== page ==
The aesthetics of literary ressentiment in the works of Thomas Bernhard and Christine Lavant

Carr, Felix (2024) The aesthetics of literary ressentiment in the works of Thomas Bernhard and Christine Lavant. MPhil(R) thesis, University of Glasgow.

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This thesis identifies what I term an ‘aesthetics of ressentiment’ in the works of Thomas Bernhard (1931-1989) and Christine Lavant (1915-1973). Ressentiment, the philosophical term developed by Friedrich Nietzsche in On the Genealogy of Morality (1887) identifies a negative-psychological state that originates amongst the disenfranchised in response to historic oppression, playing a pivotal role in conceptions of moral justice and ethical revaluation. Though well studied within social sciences, psychoanalysis and political philosophy, ressentiment has received scant treatment across literary discourse. This thesis rectifies this neglected remit by resituating the concept of ressentiment as a deployable mode harnessed by Bernhard and Lavant, one that alludes to a form of post-war ressentiment specific to Austrian culture, and the nation’s desire to rewrite its troubled past. Via close literary analysis, this project explores ressentiment as a key to understanding how both writers address questions of morality, identity, memory, religion and generational guilt, showing how ressentiment generates specific types of cultural representation, (e.g. creative expressions of rage, negation and envy). Accordingly, this project establishes ressentiment’s role in the creation of literatures with a distinctively recalcitrant sensibility, updating the term in light of recent developments in the fields of memory studies, trauma studies, affect theory, feminist theory, psychoanalysis, and ecocriticism.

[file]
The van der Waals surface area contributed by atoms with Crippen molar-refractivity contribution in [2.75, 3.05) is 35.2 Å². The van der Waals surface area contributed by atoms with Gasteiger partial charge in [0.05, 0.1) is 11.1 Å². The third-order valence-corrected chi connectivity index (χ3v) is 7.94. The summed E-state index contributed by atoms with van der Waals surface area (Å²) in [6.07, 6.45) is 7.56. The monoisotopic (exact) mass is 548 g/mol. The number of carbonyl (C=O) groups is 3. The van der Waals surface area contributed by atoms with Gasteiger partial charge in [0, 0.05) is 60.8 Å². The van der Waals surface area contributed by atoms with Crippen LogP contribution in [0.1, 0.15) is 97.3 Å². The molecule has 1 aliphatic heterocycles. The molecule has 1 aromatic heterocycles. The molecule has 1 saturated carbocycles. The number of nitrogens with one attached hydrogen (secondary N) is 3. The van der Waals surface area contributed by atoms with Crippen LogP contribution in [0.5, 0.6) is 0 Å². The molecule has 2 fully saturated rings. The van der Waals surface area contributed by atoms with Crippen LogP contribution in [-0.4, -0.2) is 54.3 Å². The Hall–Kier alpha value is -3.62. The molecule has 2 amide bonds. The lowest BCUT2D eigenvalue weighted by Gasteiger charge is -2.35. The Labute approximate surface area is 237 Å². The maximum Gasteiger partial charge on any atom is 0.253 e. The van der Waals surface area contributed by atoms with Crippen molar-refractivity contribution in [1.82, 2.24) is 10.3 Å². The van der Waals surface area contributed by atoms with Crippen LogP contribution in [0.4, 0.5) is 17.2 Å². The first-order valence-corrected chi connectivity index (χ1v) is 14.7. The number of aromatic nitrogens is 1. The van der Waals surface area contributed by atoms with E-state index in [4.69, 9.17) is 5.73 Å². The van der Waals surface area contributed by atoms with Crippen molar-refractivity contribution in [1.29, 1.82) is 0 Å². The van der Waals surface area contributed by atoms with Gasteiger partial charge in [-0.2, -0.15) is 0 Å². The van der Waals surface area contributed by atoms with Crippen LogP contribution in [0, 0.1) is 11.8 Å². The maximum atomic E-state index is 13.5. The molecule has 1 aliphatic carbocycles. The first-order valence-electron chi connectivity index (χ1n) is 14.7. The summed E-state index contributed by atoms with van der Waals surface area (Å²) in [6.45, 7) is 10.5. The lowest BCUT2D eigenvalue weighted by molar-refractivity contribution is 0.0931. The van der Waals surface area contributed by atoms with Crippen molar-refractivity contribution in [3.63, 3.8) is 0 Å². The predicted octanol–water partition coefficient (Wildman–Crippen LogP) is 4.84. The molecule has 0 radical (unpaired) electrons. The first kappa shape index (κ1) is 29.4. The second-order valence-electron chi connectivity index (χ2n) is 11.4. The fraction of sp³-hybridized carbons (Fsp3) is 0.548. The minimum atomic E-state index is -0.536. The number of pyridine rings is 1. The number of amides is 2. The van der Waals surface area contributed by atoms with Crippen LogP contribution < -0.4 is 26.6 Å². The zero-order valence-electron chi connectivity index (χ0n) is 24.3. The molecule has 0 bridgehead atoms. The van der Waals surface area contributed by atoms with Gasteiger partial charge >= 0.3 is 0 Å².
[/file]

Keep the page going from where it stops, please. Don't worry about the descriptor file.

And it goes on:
Item Type: Thesis (MPhil(R))
Qualification Level: Masters
Subjects: P Language and Literature > PR English literature
Colleges/Schools: College of Arts & Humanities > School of Critical Studies
Supervisor's Name: Kolocotroni, Dr. Vassiliki and Schonfield, Dr. Ernest
Date of Award: 2024
Depositing User: Theses Team
Unique ID: glathesis:2024-84116
Copyright: Copyright of this thesis is held by the author.
Date Deposited: 14 Mar 2024 14:07
Last Modified: 14 Mar 2024 14:09
Thesis DOI: 10.5525/gla.thesis.84116

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